Axon shaft has smooth ER, mitochondria, vesicles, actin filaments, microtubules, intermediate filaments (neurofilaments), MAPs (1,3,5), motoric proteins (kinesin anterograde and dynein retrograde)

Axon ends with terminal bouton (end bulb or axon terminal) which converts electrical impulses into release of chemical messengers (NTs)


Tau proteins

Stabilize microtubules

Pathologically contribute to neurodegenerative diseases (tauopathies include Alzheimer's disease and frontotemporal dementia)


Types of axon damage

Closed head injury (concussion) can cause axon damage via:




Reaction to damage


Axonal transport

Need transport to get things up and down the axon which can be up to 100cm long!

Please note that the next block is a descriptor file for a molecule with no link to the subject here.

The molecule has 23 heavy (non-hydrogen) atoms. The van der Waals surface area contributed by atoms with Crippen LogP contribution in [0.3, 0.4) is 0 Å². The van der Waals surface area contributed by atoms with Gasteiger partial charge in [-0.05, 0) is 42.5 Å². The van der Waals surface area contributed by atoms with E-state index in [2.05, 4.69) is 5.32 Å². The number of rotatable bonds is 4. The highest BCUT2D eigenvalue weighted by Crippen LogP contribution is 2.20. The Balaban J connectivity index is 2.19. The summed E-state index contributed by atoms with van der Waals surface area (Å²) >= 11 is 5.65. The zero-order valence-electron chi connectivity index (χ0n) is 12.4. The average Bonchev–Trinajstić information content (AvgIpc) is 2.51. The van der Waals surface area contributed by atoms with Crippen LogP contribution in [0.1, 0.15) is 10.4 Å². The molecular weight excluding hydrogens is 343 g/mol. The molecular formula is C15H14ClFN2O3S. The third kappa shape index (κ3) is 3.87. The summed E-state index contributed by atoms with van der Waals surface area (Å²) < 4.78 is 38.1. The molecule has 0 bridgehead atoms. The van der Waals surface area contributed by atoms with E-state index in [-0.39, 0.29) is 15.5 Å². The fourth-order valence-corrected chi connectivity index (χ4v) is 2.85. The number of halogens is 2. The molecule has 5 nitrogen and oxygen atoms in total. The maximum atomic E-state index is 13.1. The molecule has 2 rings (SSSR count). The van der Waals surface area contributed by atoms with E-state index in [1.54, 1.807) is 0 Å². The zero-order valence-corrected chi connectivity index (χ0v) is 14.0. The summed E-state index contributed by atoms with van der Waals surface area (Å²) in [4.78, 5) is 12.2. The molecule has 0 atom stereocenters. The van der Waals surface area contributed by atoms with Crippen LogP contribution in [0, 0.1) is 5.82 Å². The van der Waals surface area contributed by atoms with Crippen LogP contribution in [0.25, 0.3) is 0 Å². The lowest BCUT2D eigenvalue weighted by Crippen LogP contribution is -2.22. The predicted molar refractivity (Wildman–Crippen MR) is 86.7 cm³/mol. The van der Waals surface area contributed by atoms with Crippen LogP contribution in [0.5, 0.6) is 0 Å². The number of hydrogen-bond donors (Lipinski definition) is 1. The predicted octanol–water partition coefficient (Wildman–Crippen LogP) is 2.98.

Fast transport: vesicles move 50-400mm/day, propelled by molecular motor proteins

Kinesin moves to + end, anterograde (toward axon terminal/synapse)

Dynein moves to - end, retrograde (toward cell body)

Slow transport: nonmembrane organelles (proteins, ribosomes, cytoskeletal components) move 0.3-8mm/day because intermittent and bidirectional movement


Chemical synapse vs. electrochemical synapse

Chemical synapse: where NTs released; space that separates terminal bouton from receiving cell dendrite, cell body or axon

Electrochemical synapse: gap junction


Morphology of neurons

Unipolar: single process, only during development

Bipolar: two processes from cell body (one dendrite and one axon); in olfactory epithelium and vestibular and cochlear ganglia

Pseudounipolar neurons: have only one process emanating from cell body that divides into peripheral and a central branch which are BOTH axonal; terminal portion of peripheral end often branched and contains secretory vesicles; in cranial sensory and spinal (dorsal root) ganglia

Multipolar neurons: most common type; pyramidal, motoneuron, Purkinje cells


Classification of neurons based on function

Sensory (afferent): primarily in PNS, for transmission of sensory input